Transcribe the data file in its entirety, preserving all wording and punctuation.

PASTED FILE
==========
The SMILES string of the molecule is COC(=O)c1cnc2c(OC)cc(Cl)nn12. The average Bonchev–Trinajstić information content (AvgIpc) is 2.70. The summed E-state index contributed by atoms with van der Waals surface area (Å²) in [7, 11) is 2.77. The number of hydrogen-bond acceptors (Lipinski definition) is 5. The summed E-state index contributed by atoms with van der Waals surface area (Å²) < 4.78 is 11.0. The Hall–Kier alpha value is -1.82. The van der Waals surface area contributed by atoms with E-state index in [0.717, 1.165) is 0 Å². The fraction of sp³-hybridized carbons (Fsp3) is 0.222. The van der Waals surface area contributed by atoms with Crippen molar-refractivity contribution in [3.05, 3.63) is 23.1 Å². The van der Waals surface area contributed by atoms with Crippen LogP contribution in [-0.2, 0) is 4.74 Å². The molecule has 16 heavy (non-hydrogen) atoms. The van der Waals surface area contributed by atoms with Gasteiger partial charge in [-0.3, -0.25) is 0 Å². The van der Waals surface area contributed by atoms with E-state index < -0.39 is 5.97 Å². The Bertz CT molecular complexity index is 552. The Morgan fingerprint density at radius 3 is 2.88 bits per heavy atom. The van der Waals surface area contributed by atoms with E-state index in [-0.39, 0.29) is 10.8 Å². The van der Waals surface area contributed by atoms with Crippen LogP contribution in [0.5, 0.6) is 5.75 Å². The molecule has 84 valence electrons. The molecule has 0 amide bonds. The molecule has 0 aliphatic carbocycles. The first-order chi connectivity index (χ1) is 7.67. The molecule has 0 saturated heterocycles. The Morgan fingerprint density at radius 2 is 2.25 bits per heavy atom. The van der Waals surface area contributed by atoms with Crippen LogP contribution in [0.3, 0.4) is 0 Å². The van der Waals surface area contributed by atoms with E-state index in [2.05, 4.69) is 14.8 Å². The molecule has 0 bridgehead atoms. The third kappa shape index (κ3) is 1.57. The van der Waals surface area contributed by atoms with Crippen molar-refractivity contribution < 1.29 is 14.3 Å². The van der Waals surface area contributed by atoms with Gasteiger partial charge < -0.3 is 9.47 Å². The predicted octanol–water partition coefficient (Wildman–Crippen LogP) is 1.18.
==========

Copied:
The SMILES string of the molecule is COC(=O)c1cnc2c(OC)cc(Cl)nn12. The average Bonchev–Trinajstić information content (AvgIpc) is 2.70. The summed E-state index contributed by atoms with van der Waals surface area (Å²) in [7, 11) is 2.77. The number of hydrogen-bond acceptors (Lipinski definition) is 5. The summed E-state index contributed by atoms with van der Waals surface area (Å²) < 4.78 is 11.0. The Hall–Kier alpha value is -1.82. The van der Waals surface area contributed by atoms with E-state index in [0.717, 1.165) is 0 Å². The fraction of sp³-hybridized carbons (Fsp3) is 0.222. The van der Waals surface area contributed by atoms with Crippen molar-refractivity contribution in [3.05, 3.63) is 23.1 Å². The van der Waals surface area contributed by atoms with Crippen LogP contribution in [-0.2, 0) is 4.74 Å². The molecule has 16 heavy (non-hydrogen) atoms. The van der Waals surface area contributed by atoms with Gasteiger partial charge in [-0.3, -0.25) is 0 Å². The van der Waals surface area contributed by atoms with E-state index < -0.39 is 5.97 Å². The Bertz CT molecular complexity index is 552. The Morgan fingerprint density at radius 3 is 2.88 bits per heavy atom. The van der Waals surface area contributed by atoms with E-state index in [-0.39, 0.29) is 10.8 Å². The van der Waals surface area contributed by atoms with Crippen LogP contribution in [0.5, 0.6) is 5.75 Å². The molecule has 84 valence electrons. The molecule has 0 amide bonds. The molecule has 0 aliphatic carbocycles. The first-order chi connectivity index (χ1) is 7.67. The molecule has 0 saturated heterocycles. The Morgan fingerprint density at radius 2 is 2.25 bits per heavy atom. The van der Waals surface area contributed by atoms with Crippen LogP contribution in [0.3, 0.4) is 0 Å². The van der Waals surface area contributed by atoms with E-state index in [2.05, 4.69) is 14.8 Å². The molecule has 0 bridgehead atoms. The third kappa shape index (κ3) is 1.57. The van der Waals surface area contributed by atoms with Crippen molar-refractivity contribution < 1.29 is 14.3 Å². The van der Waals surface area contributed by atoms with Gasteiger partial charge < -0.3 is 9.47 Å². The predicted octanol–water partition coefficient (Wildman–Crippen LogP) is 1.18.